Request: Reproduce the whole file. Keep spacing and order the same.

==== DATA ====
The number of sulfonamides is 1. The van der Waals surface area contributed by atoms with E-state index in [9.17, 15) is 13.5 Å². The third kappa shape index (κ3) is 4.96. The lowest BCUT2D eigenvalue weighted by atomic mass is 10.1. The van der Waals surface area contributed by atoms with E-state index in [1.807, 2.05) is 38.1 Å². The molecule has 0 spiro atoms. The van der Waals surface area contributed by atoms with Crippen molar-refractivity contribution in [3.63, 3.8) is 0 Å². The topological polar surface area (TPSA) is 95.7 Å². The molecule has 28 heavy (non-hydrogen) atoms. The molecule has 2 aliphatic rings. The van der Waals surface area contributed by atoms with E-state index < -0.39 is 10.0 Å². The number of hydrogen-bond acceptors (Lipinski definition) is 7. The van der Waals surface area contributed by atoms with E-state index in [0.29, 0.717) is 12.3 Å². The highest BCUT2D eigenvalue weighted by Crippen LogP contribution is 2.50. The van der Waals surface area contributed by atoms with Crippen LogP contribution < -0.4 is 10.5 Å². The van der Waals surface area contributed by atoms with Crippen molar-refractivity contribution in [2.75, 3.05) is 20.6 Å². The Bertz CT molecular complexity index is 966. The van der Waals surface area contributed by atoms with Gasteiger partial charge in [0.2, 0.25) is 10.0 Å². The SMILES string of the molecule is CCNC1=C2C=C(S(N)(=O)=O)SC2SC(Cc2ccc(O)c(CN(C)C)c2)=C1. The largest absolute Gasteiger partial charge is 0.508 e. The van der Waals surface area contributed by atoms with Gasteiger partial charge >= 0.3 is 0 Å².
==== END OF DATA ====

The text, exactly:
The number of sulfonamides is 1. The van der Waals surface area contributed by atoms with E-state index in [9.17, 15) is 13.5 Å². The third kappa shape index (κ3) is 4.96. The lowest BCUT2D eigenvalue weighted by atomic mass is 10.1. The van der Waals surface area contributed by atoms with E-state index in [1.807, 2.05) is 38.1 Å². The molecule has 0 spiro atoms. The van der Waals surface area contributed by atoms with Crippen molar-refractivity contribution in [3.63, 3.8) is 0 Å². The topological polar surface area (TPSA) is 95.7 Å². The molecule has 28 heavy (non-hydrogen) atoms. The molecule has 2 aliphatic rings. The van der Waals surface area contributed by atoms with E-state index < -0.39 is 10.0 Å². The number of hydrogen-bond acceptors (Lipinski definition) is 7. The van der Waals surface area contributed by atoms with E-state index in [0.29, 0.717) is 12.3 Å². The highest BCUT2D eigenvalue weighted by Crippen LogP contribution is 2.50. The van der Waals surface area contributed by atoms with Crippen LogP contribution < -0.4 is 10.5 Å². The van der Waals surface area contributed by atoms with Crippen molar-refractivity contribution in [2.75, 3.05) is 20.6 Å². The Bertz CT molecular complexity index is 966. The van der Waals surface area contributed by atoms with Gasteiger partial charge in [0.2, 0.25) is 10.0 Å². The SMILES string of the molecule is CCNC1=C2C=C(S(N)(=O)=O)SC2SC(Cc2ccc(O)c(CN(C)C)c2)=C1. The largest absolute Gasteiger partial charge is 0.508 e. The van der Waals surface area contributed by atoms with Gasteiger partial charge >= 0.3 is 0 Å².